Astros Season Review: Brandon Barnes vs. the projections

Kevin Jairaj-USA TODAY Sports

How did Brandon Barnes match up against his preseason projections? Which areas did he improve upon? Which areas did he underperform?

This was promised a while back, but time is once again at a premium for me. Things should settle down next week and hopefully we can get back to full posting strength then.

For now, let's take a look at our first Astros review against preseason projections. Basically, we're going to look back at individual players from the 2013 season, what we predicted for them before the season, what the projection systems thought about them and how they ended up.

What we said

Tim wrote about Barnes in our preseason prediction. Here's what he had to say about him:

Barnes is a very nice option for the Astros as a reserve outfielder. He brings positive defensive value to all three outfield positions and provides a decent right-handed option off the bench who can run a little. I'm actually very curious to see what he can provide the club offensively.

Offensively, there's some things to be optimistic about but he is an older player in terms of prospects and this could just be hitting his prime. I wouldn't be surprised if he hits closer to what he did last year. Still, Barnes embodies the inspirational and motivational movement Bo Porter has instilled in his clubhouse: work hard, give max effort and win. One of the things I noted last year after Barnes was called up was that he wasn't intimidated by his lack of experience or talent. After one particular play on the base paths, Barnes was called safe on a steal or double, I don't particularly remember, but after the play he got up and motioned towards the dugout encouraging his teammates to keep it going.

Barnes' spectacular defense did hold up and much of what Tim said back then held up, but we'll get into that more in a minute.

What they predicted

Over at FanGraphs, they used multiple projection systems to predict how Barnes would perform this season. Here's what those looked like:

ZiPS - 148 games, .211/.264/.345, 29 doubles, 12 home runs, 180 strikeouts, 10 stolen bases, -1 DRS, -0.1 WAR, 2 percent change of 90+ OPS+

Steamer - 41 games, .241/.292/.393, 6 doubles, 3 home runs, 27 strikeouts, 2 stolen bases

What he did

Barnes sort of split the projections. He played in 136 games, which is much more in line with the ZiPS side, while hitting for an average like Steamer projected. Here's what he did:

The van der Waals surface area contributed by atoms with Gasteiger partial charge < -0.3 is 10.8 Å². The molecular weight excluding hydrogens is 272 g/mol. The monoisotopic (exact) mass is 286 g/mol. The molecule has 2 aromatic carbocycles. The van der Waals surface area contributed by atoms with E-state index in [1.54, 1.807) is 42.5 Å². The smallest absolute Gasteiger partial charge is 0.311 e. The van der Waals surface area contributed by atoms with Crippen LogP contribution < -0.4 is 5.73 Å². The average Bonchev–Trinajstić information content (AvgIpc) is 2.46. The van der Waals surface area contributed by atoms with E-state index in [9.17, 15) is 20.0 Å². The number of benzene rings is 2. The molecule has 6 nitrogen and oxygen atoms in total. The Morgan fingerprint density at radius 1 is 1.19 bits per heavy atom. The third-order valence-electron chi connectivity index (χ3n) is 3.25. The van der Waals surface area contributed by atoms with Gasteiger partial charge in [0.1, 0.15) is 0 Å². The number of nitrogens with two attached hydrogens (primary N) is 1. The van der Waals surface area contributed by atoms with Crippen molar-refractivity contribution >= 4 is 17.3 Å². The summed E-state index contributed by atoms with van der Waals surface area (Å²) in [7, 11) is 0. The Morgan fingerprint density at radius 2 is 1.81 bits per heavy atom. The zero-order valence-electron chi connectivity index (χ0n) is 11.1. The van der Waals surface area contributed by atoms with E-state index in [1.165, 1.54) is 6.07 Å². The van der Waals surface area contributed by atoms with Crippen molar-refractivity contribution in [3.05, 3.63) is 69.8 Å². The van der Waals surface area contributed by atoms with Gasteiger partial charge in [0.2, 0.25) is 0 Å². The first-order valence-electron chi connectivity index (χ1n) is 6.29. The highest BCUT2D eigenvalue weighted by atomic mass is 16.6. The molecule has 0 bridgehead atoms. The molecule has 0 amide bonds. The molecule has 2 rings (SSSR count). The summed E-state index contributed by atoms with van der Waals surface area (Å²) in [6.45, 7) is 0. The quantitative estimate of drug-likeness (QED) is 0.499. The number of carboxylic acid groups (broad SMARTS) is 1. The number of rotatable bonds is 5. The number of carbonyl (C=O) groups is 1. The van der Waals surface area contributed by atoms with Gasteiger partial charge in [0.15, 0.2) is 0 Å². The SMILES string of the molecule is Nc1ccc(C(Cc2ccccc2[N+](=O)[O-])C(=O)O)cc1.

136 games, .240/.289/.346, 17 doubles, 8 home runs, 127 strikeouts, 11 stolen bases, 7 DRS, 1.0 WAR

Basically, Barnes showed off some of the power he was projected to have, struck out about the same rate as everyone thought, stole about the same number of bases everyone thought he would. The key difference, and the reason why he outperformed his projected WAR totals was his defensive ability.

Now, we don't need to tell you that Barnes was excellent defensively this year. We can show you instead, through a series of GIFs.

Jd-barnescatch_medium

Barnescatch_medium

Barnesgun_medium

Barnesslide_medium

We have plenty more GIF-worthy plays from Barnes, too. Those were just a representative sample.

So, the defensive spectrum was the only way that the projection systems really failed. Barnes followed up his brief defensive numbers from 2012 with more solid numbers in 2013. We've now got a baseline to suggest he's going to provide plenty of value defensively and should deserve at least one of Houston's five outfield spots next year.

The question now is about his bat. The projection systems did not get that wrong. While ZiPS was a little stingy with his average and on-base percentage, it nearly nailed his slugging percentage and strikeout rate.

Barnes had the same problem Matt Dominguez featured, walking very little but Barnes also struck out a bunch. The combination of those two things make him a liability as an everyday player. His power, too, is slightly questionable. While valuable off the bench, a .105 isolated power average is not spectacular.

Basically, he nailed what Tim predicted before the season. He was a solid reserve outfielder who could run a little bit and play all three positions. He was slightly better offensively than in his first round with the club, but only because his batting average on balls in play rose.

I wouldn't be shocked to see Barnes' projections come in similar to where they were last year and I wouldn't be surprised if in our season preview next year, we projected Barnes to be a valuable reserve outfielder who would be stretched playing every day.

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